By David Simson, vice chairman and COO, NJ, Newmark Knight Frank
2018 was one of its more exciting commercial real estate years in the Garden State for several decades.
As we entered the year with substantial political uncertainty, including the President’s implementation of an economic plan, we also had a new gubernatorial electee with Phil Murphy moving into his role in Trenton.
The 60-year-old Democrat is a former Goldman Sachs financier and offers a sense of optimism and excitement.
Heading into 2019, many of us are hoping to see growth in corporate America and the creation of more job opportunities which would inevitably lead to the leasing of much of the existing and available office space.
The office market continues to be flat, with most corporations seeking a “flight to quality” with upgraded state-of-the art buildings, energy efficiencies and comprehensive amenity packages.
Most of these leasing transactions are for 20 to 30 percent less space than previously occupied due to the shifting culture of companies, including their workplace strategies and technological advancements.
It is our belief that the class A facilities with upgraded amenities and collaboration areas will lead to the greatest success stories during the next few years.
New Jersey’s unemployment rate for the 4th quarter of 2018 stands near four percent, showing a steady decline from 2014’s rate of 6.6 percent and even from 2017’s 4.7 percent unemployment rate.
While the office market is flat, New Jersey has seen its most successful industrial market in the history of all of our careers.
Rental rates have grown by nearly 50 percent during the past three years, with large blocks of space being absorbed as fast as they are constructed.
Our firm was fortunate to complete two of the fourth quarter’s largest industrial transactions including 492,276 s/f for The Real Real Inc. in Perth Amboy and 350,000 s/f on behalf of Rugs, USA. Other major industrial deals include XPO Logistics, Gucci, TJ Maxx and Clutter, all of which leased in excess of 400,000 s/f.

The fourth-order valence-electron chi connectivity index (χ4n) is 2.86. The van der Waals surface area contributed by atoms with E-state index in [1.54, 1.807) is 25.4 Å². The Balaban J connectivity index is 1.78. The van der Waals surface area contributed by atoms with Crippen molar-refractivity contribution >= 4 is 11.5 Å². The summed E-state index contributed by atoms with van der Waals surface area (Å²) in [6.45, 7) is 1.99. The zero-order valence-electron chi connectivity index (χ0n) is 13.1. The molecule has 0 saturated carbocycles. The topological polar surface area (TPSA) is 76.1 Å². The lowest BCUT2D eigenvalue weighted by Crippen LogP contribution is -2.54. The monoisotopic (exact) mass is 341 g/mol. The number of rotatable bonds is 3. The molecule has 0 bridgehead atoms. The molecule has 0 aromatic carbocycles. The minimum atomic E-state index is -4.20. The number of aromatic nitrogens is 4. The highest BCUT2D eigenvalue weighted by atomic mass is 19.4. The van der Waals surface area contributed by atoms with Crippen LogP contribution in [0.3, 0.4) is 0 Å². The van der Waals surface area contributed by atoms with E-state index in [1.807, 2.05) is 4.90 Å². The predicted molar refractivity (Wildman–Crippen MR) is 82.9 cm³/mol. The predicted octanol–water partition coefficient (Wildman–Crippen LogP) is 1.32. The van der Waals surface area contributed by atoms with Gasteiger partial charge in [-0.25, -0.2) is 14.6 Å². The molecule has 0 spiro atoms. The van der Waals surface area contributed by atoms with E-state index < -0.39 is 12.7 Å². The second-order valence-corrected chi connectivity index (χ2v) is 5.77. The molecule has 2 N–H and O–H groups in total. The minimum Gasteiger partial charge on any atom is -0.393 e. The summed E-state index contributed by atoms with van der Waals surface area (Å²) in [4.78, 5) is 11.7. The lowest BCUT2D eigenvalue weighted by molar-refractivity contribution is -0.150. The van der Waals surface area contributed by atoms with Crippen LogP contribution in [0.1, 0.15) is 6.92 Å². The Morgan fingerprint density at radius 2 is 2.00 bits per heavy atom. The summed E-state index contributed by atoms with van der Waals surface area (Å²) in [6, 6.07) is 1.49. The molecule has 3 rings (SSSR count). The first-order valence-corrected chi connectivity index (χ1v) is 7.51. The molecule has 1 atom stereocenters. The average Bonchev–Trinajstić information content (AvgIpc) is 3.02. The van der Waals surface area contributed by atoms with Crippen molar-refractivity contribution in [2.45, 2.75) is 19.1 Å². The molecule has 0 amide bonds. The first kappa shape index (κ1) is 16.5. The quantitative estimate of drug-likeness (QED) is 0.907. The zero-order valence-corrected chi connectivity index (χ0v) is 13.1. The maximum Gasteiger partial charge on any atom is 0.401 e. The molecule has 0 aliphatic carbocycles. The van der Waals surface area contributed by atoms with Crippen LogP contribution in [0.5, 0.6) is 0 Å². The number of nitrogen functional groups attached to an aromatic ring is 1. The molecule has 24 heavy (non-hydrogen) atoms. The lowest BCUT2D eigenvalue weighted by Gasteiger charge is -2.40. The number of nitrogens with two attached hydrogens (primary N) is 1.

While the office market seeks more optimism with many occupiers considering opportunities within New Jersey, the success stories of 2018 include the Teva Pharmaceuticals 345,488 s/f headquarters in Parsippany, a commitment on behalf of Ralph Lauren to construct a new 255,018 s/f building in Nutley, and a relocation and expansion of the Mars Wrigley headquarters to 148,460 s/f in Newark.
While all those transactions represent large leases, 2018 also saw Unicom’s purchase of the 1.2-million-square-foot former Merck facility in Whitehouse Station.
Developers, many of whom are more entrepreneurial and being funded either internally or with opportunity funds as opposed to institutional investors, remain ahead of the curve in the creative acquisition of assets which can be upgraded, redesigned and amenitized. One effect of this is abundant parking at New Jersey’s major office properties.
The shift of the paradigm will exist in our culture in New Jersey for a while. Despite the potential offset of employees utilizing Lyft or Uber as a transportation mode, we still anticipate parking requirements at and above five cars per 1,000 square feet.
The office market was not constructed with this foresight during the past 30 years and typically only offers 3.5 or four car spaces per 1,000 s/f. The new trend among occupiers requiring five to six cars per 1,000 s/f will affect almost all office buildings’ infrastructure, including parking and HVAC systems.
The entire real estate community has a more positive approach with cautious optimism into 2019 and 2020 and we hope corporations continue to be successful and expand their footprint throughout the Garden State.